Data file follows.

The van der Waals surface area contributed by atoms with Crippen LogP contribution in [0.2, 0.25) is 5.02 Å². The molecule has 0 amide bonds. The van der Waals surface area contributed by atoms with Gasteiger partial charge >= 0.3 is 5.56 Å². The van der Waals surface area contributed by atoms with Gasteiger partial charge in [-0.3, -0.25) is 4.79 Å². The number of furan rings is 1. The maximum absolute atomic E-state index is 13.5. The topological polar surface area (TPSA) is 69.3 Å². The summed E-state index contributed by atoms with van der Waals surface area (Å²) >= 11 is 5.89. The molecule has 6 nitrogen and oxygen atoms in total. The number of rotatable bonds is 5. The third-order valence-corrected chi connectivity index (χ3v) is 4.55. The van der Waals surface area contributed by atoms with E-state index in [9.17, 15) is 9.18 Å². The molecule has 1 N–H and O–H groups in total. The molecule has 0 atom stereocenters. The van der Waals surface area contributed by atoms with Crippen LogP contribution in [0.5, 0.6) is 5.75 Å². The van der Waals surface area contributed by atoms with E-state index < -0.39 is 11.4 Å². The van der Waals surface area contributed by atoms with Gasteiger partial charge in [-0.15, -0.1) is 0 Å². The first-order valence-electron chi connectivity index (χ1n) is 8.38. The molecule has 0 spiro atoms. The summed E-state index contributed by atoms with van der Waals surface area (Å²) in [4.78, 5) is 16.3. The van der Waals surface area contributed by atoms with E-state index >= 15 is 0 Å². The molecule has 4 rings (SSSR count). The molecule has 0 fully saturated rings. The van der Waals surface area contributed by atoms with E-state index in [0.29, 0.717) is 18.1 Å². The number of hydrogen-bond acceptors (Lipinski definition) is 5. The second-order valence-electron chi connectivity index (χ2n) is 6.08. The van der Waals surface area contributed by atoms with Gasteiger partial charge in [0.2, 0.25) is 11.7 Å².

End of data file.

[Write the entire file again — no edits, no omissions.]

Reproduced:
The van der Waals surface area contributed by atoms with Crippen LogP contribution in [0.2, 0.25) is 5.02 Å². The molecule has 0 amide bonds. The van der Waals surface area contributed by atoms with Gasteiger partial charge >= 0.3 is 5.56 Å². The van der Waals surface area contributed by atoms with Gasteiger partial charge in [-0.3, -0.25) is 4.79 Å². The number of furan rings is 1. The maximum absolute atomic E-state index is 13.5. The topological polar surface area (TPSA) is 69.3 Å². The summed E-state index contributed by atoms with van der Waals surface area (Å²) >= 11 is 5.89. The molecule has 6 nitrogen and oxygen atoms in total. The number of rotatable bonds is 5. The third-order valence-corrected chi connectivity index (χ3v) is 4.55. The van der Waals surface area contributed by atoms with E-state index in [9.17, 15) is 9.18 Å². The molecule has 1 N–H and O–H groups in total. The molecule has 0 atom stereocenters. The van der Waals surface area contributed by atoms with Crippen LogP contribution in [0.5, 0.6) is 5.75 Å². The van der Waals surface area contributed by atoms with E-state index < -0.39 is 11.4 Å². The van der Waals surface area contributed by atoms with Gasteiger partial charge in [-0.15, -0.1) is 0 Å². The first-order valence-electron chi connectivity index (χ1n) is 8.38. The molecule has 0 spiro atoms. The summed E-state index contributed by atoms with van der Waals surface area (Å²) in [4.78, 5) is 16.3. The van der Waals surface area contributed by atoms with E-state index >= 15 is 0 Å². The molecule has 4 rings (SSSR count). The molecule has 0 fully saturated rings. The van der Waals surface area contributed by atoms with E-state index in [0.29, 0.717) is 18.1 Å². The number of hydrogen-bond acceptors (Lipinski definition) is 5. The second-order valence-electron chi connectivity index (χ2n) is 6.08. The van der Waals surface area contributed by atoms with Gasteiger partial charge in [0.2, 0.25) is 11.7 Å².